Originally published on thechronicleherald.ca.
Chris Fraser has spent the last four months “walking into the unknown” whenever he reports for his shift.
As Health Services Manager of the QEII Health Sciences Centre’s COVID-19 Intermediate Care Unit (IMCU), the registered nurse has been focused on equipping frontline staff because he believes preparation is the best defense in the fight against COVID-19.
“Even before COVID-19 was here, we knew it was coming and there was massive, massive preparation,” says Fraser. “We had to restructure units to house potential patients and we started very intense training to ensure we were well-prepared.”
When COVID-19 first struck Nova Scotia in March, the QEII Foundation quickly mobilized to establish the QEII COVID-19 Response Fund. To date, the QEII Foundation has raised more than $300,000 towards their $500,000 goal for COVID-19 response — making sure healthcare teams are well-equipped and protected.
“If we aren’t careful, we’d be looking at a situation where multiple staff members become sick and there would be a staffing storage,” says Fraser. “Historically, there have been many times when nurses put their patients’ safety above their own by rushing in to help them immediately. So we’ve really had to do work around making sure we’re protecting ourselves first.”
Everyone on his team arrives in street clothes and changes into special scrubs and shoes that stay in the hospital. He says they’re arriving early for their shifts to ensure they’re prepared, coming in on their own time to undergo additional training and are consistently “going above and beyond.”
Clinical Nurse Educators Breagh Weatherbee and Maria Collier were very involved with COVID-19 preparations within the QEII. Many units had to be completely revamped, and they organized simulations to prepare staff and ramped up education on infection control practices.
During the peak of the pandemic, the QEII COVID-19 Response Fund has been instrumental in funding the items that allow COVID-19 patients to recover safely at home. A patient from Weatherbee and Collier’s unit was able to be sent home early with a donor-funded pulse oximeter to monitor their blood and oxygen levels.
“Staff taught them how to use it, and instructed them to come back if levels dropped to a certain point. Then they were able to manage fine at home,” says Weatherbee.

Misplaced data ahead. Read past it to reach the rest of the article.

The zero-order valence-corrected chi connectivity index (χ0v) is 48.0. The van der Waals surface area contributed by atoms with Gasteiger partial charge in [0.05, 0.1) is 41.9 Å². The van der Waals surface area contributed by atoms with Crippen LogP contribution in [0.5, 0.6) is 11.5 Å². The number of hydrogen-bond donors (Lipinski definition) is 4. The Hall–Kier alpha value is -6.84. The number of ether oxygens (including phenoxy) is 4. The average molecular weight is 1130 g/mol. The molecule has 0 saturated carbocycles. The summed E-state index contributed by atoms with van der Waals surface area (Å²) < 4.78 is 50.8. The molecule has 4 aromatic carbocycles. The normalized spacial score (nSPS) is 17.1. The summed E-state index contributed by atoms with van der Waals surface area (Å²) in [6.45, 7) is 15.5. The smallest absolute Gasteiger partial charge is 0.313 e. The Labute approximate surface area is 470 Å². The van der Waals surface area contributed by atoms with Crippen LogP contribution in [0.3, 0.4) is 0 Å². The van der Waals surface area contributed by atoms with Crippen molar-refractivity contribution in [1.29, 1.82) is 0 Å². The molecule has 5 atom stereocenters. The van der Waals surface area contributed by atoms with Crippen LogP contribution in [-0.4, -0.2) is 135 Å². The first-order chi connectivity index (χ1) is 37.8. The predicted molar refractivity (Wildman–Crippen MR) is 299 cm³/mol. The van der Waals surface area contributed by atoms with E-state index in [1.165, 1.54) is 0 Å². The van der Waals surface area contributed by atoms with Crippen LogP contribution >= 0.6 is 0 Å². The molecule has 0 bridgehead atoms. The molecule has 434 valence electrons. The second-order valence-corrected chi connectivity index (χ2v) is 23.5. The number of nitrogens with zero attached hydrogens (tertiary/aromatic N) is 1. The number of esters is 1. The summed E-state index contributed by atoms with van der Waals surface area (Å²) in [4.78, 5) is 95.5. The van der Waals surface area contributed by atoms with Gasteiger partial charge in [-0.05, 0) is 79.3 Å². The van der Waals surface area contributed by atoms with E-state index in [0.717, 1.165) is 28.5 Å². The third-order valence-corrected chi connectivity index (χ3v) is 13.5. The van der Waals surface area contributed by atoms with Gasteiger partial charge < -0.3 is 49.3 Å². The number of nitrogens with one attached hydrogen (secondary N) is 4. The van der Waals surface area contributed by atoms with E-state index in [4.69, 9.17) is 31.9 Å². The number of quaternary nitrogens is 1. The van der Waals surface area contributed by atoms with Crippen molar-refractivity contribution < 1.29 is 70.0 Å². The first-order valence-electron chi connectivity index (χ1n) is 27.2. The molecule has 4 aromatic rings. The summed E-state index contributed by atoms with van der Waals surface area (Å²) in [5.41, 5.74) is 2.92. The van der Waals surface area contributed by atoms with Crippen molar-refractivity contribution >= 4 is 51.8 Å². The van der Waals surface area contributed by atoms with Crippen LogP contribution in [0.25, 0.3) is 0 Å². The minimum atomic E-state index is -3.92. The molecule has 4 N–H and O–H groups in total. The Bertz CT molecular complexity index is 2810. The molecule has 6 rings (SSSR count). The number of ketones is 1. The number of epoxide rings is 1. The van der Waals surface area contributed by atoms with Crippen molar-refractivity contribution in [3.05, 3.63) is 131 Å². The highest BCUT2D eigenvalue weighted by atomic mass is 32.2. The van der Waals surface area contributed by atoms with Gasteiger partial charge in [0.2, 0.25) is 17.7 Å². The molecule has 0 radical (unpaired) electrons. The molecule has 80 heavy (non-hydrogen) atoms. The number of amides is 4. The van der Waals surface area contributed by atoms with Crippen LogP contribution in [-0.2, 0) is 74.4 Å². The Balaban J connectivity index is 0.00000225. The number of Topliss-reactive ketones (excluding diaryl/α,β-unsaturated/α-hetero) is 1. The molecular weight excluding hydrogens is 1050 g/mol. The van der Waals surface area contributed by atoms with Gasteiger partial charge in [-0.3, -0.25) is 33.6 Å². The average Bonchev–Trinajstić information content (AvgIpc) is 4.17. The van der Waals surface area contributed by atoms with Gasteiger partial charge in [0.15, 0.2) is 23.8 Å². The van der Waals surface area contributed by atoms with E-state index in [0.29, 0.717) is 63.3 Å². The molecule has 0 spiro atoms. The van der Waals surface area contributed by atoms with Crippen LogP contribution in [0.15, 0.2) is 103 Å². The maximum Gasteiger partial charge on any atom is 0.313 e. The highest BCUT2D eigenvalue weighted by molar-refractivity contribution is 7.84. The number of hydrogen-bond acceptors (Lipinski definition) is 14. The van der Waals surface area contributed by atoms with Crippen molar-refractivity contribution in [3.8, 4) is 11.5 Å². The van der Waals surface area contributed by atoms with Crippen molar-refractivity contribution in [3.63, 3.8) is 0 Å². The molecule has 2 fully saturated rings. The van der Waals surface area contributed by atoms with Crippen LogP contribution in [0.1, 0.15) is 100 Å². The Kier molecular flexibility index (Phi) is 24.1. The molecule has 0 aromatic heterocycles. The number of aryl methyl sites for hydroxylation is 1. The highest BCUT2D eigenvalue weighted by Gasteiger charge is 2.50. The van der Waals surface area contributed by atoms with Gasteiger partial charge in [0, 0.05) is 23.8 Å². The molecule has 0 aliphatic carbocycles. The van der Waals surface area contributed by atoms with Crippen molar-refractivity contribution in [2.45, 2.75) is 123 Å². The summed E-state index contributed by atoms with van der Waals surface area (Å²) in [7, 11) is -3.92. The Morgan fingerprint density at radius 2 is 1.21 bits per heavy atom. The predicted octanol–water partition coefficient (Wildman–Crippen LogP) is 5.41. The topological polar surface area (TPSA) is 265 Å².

Collier says it’s “incredible” that the QEII COVID-19 Response Fund has surpassed more than $300K and she is grateful for the generous donors who continue to support the initiative.
“It’s heartwarming that people have seen the importance of supporting and improving our healthcare system,” says Weatherbee. “It’s been a stressful time in the hospital, but we all feel a strong sense of the community coming together for us — and we really appreciate it.”
It isn’t just civilians who are stepping up to support care during these unprecedented times. When COVID-19 halted non-urgent procedures at the QEII, the orthopaedic team’s surgical unit was converted into one of the first COVID-19 units to treat patients affected by the virus. The shift inspired the QEII’s orthopaedic surgeons to offer to match all new donations to the QEII COVID-19 Response Fund up to $25,000.
“As certain day surgeries and outpatient clinics begin to be reintroduced at the QEII, it is vital that our healthcare teams are prepared to support patients as the situation and future needs evolve,” says Dr. Bill Oxner, QEII Division Chief of Orthopaedic Surgery. “Whether it is protecting patients and staff from exposure as much as possible or having the right technology and items in place to deliver exceptional care, our team is proud to support this fund and match the community’s donations.”
Fraser agrees the community has shown “amazing, overwhelming support” for the QEII COVID-19 Response Fund and the impact of those donations continue to grow.
As the province begins to reopen, the need for healthcare teams to be on guard, equipped and prepared remains – regardless of what the pandemic brings their way.
The QEII COVID-19 Response Fund is funding technology-based solutions – like bedside diagnostics, iPads, e-Mental health treatment options, virtual care tools and more – to help certain care needs and appointments continue. The fund is also fueling research grants that will provide crucial discoveries that dictate how we respond to COVID-19 now and in the future.
During a time of social distancing and reduced in-person healthcare services, donors are improving care access, enhancing treatment options and limiting the spread of the virus: our province’s best defense in the ongoing fight against COVID-19.
It’s been a difficult year for Nova Scotia, and Fraser says for everyone to come together like this shows how “strong and resilient” Nova Scotians are.
“We’re highly appreciative to everyone for listening to Premier McNeil and Dr. Strang, and following the rules. This is what’s allowed Nova Scotia to fight this pandemic by keeping our numbers low and flattening the curve,” says Fraser. “We were asked to step forward to care for extremely sick patients, and the rest of Nova Scotia was willing to step back and allow us to do that.”
To learn more about how the community is rallying together to support evolving frontline needs or have your donation doubled by the QEII’s Division of Orthopaedic Surgery, visit QE2COVID19Response.ca.